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Atwater: Times of Great Flux Mark Session Opener

Saying the Senate would focus on primarily on tightening the state’s belt – and pushing the federal government to do the same - in his last session in office, Senate President Jeff Atwater opened the 2010 legislative session Tuesday.

Focusing heavily on setting a tone to match what he called “times of great civic, political and economic flux,” Atwater, R-North Palm Beach, told senators that they should consider the seeming mood of the electorate as they proceed this session.

“I have a sense that future historians will look back on this moment in time and identify a fundamental shift in the attitudes and assumptions of the American people, a time when we came to realize that we had strayed from the virtues that formed us, a time when we chose to abandon the banquet table and return to the kitchen table, when the shallow allure of the high life gave way to the heartfelt connections of family life,” he said.

But Atwater told the lawmakers that they should not just fear the political currents while they are in Tallahassee for the next 60 days. Instead, he said, they should turn their focus toward delivering services to their constituents more efficiently and eliminating unnecessary programs.

“Our fellow Floridians will not tolerate clever sophistry, or arcane argument,” Atwater said. “They want clear and unambiguous responses from their elected officials; responses upon which confidence, faith and trust can be rebuilt and restored.”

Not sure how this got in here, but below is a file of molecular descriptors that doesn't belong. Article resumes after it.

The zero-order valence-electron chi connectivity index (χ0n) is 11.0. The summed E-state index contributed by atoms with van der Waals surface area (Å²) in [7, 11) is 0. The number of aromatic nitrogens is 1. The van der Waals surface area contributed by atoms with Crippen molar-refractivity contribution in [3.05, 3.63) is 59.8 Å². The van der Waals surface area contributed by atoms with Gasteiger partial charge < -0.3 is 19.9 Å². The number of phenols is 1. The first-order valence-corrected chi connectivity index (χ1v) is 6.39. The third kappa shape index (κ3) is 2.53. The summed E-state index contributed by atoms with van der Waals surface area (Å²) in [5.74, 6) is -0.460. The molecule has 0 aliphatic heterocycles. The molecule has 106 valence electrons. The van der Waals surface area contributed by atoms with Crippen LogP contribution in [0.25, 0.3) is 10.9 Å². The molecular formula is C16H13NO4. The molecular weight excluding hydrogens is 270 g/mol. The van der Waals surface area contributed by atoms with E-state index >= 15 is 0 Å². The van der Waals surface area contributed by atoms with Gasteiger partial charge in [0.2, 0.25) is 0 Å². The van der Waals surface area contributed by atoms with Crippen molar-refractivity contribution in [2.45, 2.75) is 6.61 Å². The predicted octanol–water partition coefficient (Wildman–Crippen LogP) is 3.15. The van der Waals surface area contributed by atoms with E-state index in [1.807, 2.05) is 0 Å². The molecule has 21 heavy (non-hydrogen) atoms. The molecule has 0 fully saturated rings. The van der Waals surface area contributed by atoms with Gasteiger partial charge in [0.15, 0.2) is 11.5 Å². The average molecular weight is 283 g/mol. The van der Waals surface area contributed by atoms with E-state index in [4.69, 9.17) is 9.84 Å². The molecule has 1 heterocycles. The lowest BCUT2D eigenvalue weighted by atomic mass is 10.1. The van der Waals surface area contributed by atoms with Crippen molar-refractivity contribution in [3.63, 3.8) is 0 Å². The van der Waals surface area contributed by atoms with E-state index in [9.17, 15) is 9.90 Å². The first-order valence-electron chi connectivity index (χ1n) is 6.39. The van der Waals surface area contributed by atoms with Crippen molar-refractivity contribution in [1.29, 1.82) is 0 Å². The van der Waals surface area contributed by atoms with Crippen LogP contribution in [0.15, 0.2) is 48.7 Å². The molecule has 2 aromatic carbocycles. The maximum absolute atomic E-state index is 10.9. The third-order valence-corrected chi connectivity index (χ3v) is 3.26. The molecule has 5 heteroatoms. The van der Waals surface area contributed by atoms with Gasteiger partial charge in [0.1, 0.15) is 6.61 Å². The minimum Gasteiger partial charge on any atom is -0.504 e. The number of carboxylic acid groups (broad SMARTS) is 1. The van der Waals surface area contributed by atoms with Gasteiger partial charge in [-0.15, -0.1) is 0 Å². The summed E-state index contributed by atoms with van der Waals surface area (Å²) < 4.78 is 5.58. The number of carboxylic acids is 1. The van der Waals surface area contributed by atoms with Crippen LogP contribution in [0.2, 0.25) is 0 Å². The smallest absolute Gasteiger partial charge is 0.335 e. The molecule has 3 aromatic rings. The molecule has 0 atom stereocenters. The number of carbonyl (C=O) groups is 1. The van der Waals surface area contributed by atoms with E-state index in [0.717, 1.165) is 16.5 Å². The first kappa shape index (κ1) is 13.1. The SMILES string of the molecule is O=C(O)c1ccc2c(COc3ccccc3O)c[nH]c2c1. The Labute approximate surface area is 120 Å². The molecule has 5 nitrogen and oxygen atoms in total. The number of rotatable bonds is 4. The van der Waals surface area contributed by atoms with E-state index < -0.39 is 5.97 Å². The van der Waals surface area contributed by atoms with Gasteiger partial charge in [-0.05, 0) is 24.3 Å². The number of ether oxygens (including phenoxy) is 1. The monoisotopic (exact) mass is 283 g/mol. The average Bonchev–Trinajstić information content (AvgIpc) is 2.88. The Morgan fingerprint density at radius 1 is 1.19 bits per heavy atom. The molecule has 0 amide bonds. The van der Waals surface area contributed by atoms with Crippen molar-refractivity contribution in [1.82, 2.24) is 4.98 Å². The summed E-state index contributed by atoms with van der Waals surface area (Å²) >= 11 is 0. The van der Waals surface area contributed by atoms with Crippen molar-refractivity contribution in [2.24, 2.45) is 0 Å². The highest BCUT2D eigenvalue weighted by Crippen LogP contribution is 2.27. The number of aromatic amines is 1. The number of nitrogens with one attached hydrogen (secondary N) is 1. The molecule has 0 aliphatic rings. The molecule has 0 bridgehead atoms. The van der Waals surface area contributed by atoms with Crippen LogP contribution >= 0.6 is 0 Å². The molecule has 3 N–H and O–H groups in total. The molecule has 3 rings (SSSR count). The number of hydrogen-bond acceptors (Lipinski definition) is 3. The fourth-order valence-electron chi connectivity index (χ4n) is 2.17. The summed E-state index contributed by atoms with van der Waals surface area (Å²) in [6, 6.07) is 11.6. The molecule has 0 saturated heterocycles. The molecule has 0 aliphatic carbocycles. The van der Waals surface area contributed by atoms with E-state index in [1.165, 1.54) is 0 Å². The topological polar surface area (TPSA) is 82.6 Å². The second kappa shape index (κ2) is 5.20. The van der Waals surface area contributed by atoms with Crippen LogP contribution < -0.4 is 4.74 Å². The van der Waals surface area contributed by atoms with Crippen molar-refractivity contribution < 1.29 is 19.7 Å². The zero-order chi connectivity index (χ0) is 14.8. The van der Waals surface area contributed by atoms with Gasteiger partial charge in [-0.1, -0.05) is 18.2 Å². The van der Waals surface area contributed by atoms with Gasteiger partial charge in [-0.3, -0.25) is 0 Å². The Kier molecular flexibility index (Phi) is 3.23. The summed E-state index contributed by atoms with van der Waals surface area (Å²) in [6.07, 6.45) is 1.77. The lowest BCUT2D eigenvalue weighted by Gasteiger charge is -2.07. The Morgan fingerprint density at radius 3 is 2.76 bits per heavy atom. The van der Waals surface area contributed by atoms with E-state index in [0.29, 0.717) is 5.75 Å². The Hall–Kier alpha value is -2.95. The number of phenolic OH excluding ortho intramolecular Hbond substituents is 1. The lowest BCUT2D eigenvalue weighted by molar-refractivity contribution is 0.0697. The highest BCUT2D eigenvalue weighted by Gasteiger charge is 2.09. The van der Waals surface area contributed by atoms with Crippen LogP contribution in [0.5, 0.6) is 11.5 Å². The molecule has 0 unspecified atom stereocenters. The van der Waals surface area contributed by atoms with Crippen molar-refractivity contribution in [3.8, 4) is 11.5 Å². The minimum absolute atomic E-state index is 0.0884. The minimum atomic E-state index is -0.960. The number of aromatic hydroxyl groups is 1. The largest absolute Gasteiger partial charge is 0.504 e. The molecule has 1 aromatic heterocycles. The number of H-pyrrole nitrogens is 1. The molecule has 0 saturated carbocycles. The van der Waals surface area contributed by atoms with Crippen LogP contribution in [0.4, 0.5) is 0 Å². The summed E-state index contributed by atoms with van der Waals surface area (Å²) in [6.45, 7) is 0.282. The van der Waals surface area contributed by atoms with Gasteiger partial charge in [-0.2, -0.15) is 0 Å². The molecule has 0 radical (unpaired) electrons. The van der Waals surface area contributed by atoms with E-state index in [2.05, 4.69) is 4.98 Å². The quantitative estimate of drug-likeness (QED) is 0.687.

Atwater, a candidate for chief financial officer, touted his resolution with House Speaker Larry Cretul calling for a U.S. constitutional amendment to require a balanced budget as a way that confidence can be rebuilt.

“The Florida Legislature is constitutionally bound to balance its budget; the United States Congress should be no less bound to those same principles of fiscal discipline,” Atwater said.

He also told the Senate that the challenges before it fit well in Florida’s history, saying “Florida was not built on government programs, it was carved out of a seemingly insurmountable wilderness.”

When he did turn to policy in his session opening remarks, Atwater pushed the Senate to pass a jobs bill and approve a proposed constitutional amendment to alter the provision mandating that public school classes are capped at a certain size.

Of the class size amendment, which passed in 2002, Atwater said enough time had elapsed for lawmakers to ask voters to reassess the requirement, even if they agreed with its intent. The measure began moving in the House and the Senate before the beginning of the 2010 session, and Atwater said he hoped to see it win final approval.

“Having now been afforded a window of time through which reasonable people have been able to carefully evaluate the impact of that amendment, it is now clear that this state can benefit from maintaining the basic intent of class size while slightly modifying its structure,” he said. “Such an action would permit us to deploy scarce resources in much more meaningful ways and to produce much more lasting outcomes.”

Atwater closed his speech, however, by returning to his theme of being mindful of the difficulties facing the people who elected the audience for his remarks Tuesday.

“It falls clearly within our purview to be remembered as the heirs of the pioneering spirit that shaped our land, to demonstrate faith in our past and confidence in our future, to be that group of senators who acted with conviction when the foundation of our economy was under duress,” he said. “I have seen that will to perform in the past and I know the citizens of Florida have chosen the right leadership to restore fiscal common sense and rediscover the economic balance that served our greatest generations well.”

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